One of the challenges people face when looking at different computers is comparing their performance. If you’re buying a new Mac, you want to make sure it’s suitable for your requirements or an improvement on what you have currently. Benchmark scores provide a way to quickly compare performance across different computers and different platforms without getting bogged down in the details.
What is a benchmark
A benchmark is simply a test used to compare similar products. Computer benchmarking works by running a series of well-defined tests on a device to measure its performance and the end result is typically a number. Comparing benchmark scores is far easier than comparing complex technical specifications.
What is a Geekbench?
Geekbench 5 and Geekbench 6
Geebench tests are made by a company called Primate Labs. When a device runs a Geekbench test the score can be uploaded to Geekbench’s website which allows for the crowdsourcing of scores from different devices. As benchmark scores can differ slightly depending on the particular device and background processes, averaging these results improves their value.
Geekbench 5 was introduced in 2019 and has been a standard for comparison for a number of years. You can find Geekbench 5 scores across our site, on our product collection pages, on each product page and tabulated below.
Primate Labs has recently introduced Geekbench 6, you can see these Mac benchmark scores on their site, here. There are currently fewer scores for these tests making comparisons between devices more difficult, this is why we currently use Geekbench 5 scores to compare performance.
How do I compare scores?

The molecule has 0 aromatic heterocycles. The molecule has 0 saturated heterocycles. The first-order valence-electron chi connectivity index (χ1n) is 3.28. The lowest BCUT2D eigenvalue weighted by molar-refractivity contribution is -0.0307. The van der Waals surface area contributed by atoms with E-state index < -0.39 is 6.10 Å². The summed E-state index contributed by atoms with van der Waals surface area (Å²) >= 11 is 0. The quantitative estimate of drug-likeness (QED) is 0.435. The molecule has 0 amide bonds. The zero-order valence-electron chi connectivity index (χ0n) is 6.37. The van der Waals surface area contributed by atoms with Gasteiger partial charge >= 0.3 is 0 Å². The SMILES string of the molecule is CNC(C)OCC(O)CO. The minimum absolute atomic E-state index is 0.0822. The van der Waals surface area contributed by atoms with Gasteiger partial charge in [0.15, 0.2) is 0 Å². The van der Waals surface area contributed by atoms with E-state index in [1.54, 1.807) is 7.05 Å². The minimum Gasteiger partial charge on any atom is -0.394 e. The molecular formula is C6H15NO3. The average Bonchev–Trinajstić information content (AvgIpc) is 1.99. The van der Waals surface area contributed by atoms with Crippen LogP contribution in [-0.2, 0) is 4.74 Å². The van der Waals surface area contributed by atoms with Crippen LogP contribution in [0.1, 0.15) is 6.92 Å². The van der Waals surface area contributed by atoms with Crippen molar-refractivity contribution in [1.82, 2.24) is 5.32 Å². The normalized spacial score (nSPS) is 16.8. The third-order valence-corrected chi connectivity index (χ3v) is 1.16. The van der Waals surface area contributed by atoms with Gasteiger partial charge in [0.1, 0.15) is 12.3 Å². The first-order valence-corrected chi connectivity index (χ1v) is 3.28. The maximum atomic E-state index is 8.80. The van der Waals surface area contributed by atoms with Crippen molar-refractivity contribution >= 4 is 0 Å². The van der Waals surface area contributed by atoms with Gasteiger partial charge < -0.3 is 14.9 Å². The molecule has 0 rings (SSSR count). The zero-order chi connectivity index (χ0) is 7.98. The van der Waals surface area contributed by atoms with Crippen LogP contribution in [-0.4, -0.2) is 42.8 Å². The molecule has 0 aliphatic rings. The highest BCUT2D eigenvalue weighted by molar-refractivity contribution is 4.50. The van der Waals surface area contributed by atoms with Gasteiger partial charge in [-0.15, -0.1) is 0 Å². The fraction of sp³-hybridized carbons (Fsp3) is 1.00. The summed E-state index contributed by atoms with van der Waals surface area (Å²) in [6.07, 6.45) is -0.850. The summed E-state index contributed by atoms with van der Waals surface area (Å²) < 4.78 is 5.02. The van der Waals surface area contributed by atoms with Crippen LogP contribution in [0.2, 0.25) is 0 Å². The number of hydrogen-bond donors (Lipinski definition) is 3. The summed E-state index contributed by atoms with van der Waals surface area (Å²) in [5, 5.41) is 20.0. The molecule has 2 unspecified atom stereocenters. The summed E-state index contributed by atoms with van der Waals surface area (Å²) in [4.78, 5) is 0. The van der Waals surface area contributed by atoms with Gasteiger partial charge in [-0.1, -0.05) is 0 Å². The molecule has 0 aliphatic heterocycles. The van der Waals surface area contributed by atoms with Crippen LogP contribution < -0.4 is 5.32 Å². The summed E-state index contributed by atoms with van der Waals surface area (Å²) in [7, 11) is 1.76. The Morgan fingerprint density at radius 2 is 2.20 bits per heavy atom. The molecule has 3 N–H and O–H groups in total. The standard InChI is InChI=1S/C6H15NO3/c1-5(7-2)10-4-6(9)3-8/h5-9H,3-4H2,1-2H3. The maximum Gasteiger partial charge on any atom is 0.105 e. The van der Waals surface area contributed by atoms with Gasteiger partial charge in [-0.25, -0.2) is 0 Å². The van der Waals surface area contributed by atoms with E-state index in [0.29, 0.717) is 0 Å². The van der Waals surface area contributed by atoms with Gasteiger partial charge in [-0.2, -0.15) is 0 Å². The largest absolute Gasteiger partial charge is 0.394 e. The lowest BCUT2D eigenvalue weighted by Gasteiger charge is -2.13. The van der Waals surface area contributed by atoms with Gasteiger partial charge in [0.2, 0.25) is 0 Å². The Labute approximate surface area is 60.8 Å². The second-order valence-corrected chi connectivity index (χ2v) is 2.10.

Higher scores are better, with double the score indicating double the performance. One thing to note is that you have to compare scores from the same tests, for example, Geekbench 5 scores are only comparable with Geekbench 5 scores.
What is the difference between Single-Core and Multi-Core Geekbench scores?
Benchmarks are often split into Single-Core and Multi-Core scores.
- Single-Core scores measure the processing power of one CPU core. Single-Core scores are more relevant for applications that are lightly threaded, meaning they rely mostly on a single core to process instructions.
- Multi-core scores are more relevant for applications that are heavily threaded, meaning they distribute their instructions between multiple cores.
Many factors influence how macOS distributes the workload to the cores on your Mac. As all modern Macs feature two or more cores, the multi-core score provides the clearest indicator of the processor performance, hence this is the figure we use to compare.
Do refurbished Macs have lower Geekbench scores?
No, the benchmark scores for Hoxton Macs refurbished devices will be similar to when new.